So, how dangerous is the debt problem of China? I would cautiously say it is highly possible for China to successfully avoid a debt crisis in the near future, but without further economic structural reforms, some financial crisis or even economic recession is imminent.
Why? Well, when we talk about the debt of China, one point should always be in mind: characteristics of the Chinese economy. Although China is now far from its centrally planned economy decades ago, the past still partly remains and influences its economy today.
If you break down China’s debt structure, the government and household debt is not large, and the main proportion is corporate debt. Most of the corporate debt is that of state-owned enterprises, like China Railway Corporation, while the major creditors are largely state-owned financial institutions, as the newest Macquarie's Global Macro Outlook Report states. Compared with complete market economies, China has a lot of room to maneuver between state-owned enterprises, state-owned financial institutions and the government. Actually, what China is doing right now is mediating between creditors and debtors, promoting a measure called “debt-to-equity swap” for debt restructuring while maintaining financial stability.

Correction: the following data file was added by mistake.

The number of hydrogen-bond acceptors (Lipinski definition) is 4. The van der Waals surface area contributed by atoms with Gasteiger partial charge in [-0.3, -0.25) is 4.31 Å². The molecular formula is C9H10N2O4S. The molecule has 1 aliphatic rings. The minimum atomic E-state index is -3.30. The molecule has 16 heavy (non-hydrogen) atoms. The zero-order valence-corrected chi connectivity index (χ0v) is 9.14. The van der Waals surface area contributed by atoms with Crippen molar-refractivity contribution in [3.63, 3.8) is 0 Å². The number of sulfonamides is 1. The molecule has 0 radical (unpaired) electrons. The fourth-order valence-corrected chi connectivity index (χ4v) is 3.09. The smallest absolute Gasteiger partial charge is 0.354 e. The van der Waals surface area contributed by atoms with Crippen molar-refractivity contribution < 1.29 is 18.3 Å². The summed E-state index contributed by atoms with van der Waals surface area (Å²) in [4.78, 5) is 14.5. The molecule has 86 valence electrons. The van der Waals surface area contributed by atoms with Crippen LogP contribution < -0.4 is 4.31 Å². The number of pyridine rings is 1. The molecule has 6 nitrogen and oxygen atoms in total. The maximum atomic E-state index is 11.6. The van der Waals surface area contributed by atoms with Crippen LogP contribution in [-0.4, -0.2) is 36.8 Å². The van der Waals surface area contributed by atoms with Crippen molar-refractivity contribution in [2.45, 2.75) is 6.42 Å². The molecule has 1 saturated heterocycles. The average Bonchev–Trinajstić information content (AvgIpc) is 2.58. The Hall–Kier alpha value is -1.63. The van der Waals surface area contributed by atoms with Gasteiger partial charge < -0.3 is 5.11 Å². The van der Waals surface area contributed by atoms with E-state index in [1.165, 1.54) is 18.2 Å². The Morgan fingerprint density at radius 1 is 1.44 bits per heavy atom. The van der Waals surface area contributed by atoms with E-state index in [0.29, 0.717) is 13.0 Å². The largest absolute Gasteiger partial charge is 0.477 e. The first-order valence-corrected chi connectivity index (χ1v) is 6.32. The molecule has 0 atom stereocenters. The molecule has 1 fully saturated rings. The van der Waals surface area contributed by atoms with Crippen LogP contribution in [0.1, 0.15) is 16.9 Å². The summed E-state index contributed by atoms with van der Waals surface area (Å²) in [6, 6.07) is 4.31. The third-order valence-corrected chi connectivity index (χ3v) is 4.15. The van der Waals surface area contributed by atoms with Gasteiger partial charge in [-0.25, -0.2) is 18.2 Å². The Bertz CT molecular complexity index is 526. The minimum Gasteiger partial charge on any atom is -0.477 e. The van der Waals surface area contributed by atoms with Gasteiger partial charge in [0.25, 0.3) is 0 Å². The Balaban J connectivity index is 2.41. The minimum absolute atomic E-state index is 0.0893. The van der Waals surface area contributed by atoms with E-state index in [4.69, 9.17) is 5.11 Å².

Secondly, although there are more than 4,000 institutions in China's banking sector, the five major state-owned banks account for about 40 percent of the total assets of the sector, according to a June 27 Financial Times article. Because the largest Chinese commercial banks are largely state-owned, they are endorsed by the government. Dating back to the 2000s, the overall bad debt rates of Chinese banks once exceeded 40 percent, but no bank runs happened at all. It shows the strong market confidence that these banks’ credit is equivalent to Chinese sovereign credit. In other words, these banks will never be bankrupt unless China goes bankrupt — “Confidence is the most important thing, more important than gold or currency,” said former Premier Wen Jiabao. The strong confidence ensures a low possibility of bank runs, and the sufficient liquidity needed in the banking system.